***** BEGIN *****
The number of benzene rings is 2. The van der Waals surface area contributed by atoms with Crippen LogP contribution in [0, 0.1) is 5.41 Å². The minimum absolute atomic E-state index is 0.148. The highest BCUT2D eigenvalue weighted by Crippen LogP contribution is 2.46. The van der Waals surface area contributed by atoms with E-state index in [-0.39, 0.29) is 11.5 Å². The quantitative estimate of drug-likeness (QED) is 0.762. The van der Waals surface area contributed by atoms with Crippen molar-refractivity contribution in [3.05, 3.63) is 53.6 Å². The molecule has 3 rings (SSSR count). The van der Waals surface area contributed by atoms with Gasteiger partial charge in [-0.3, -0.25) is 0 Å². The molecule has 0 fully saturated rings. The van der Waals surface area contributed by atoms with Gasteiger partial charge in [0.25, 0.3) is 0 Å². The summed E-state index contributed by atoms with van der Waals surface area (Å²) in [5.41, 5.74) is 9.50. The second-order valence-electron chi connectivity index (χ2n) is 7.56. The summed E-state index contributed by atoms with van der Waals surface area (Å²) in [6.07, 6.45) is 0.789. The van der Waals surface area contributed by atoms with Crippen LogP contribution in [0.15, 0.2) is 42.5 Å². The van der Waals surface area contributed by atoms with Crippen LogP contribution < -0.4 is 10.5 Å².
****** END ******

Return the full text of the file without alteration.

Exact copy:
The number of benzene rings is 2. The van der Waals surface area contributed by atoms with Crippen LogP contribution in [0, 0.1) is 5.41 Å². The minimum absolute atomic E-state index is 0.148. The highest BCUT2D eigenvalue weighted by Crippen LogP contribution is 2.46. The van der Waals surface area contributed by atoms with E-state index in [-0.39, 0.29) is 11.5 Å². The quantitative estimate of drug-likeness (QED) is 0.762. The van der Waals surface area contributed by atoms with Crippen molar-refractivity contribution in [3.05, 3.63) is 53.6 Å². The molecule has 3 rings (SSSR count). The van der Waals surface area contributed by atoms with Gasteiger partial charge in [-0.3, -0.25) is 0 Å². The molecule has 0 fully saturated rings. The van der Waals surface area contributed by atoms with Gasteiger partial charge in [0.25, 0.3) is 0 Å². The summed E-state index contributed by atoms with van der Waals surface area (Å²) in [5.41, 5.74) is 9.50. The second-order valence-electron chi connectivity index (χ2n) is 7.56. The summed E-state index contributed by atoms with van der Waals surface area (Å²) in [6.07, 6.45) is 0.789. The van der Waals surface area contributed by atoms with Crippen LogP contribution in [0.15, 0.2) is 42.5 Å². The van der Waals surface area contributed by atoms with Crippen LogP contribution < -0.4 is 10.5 Å².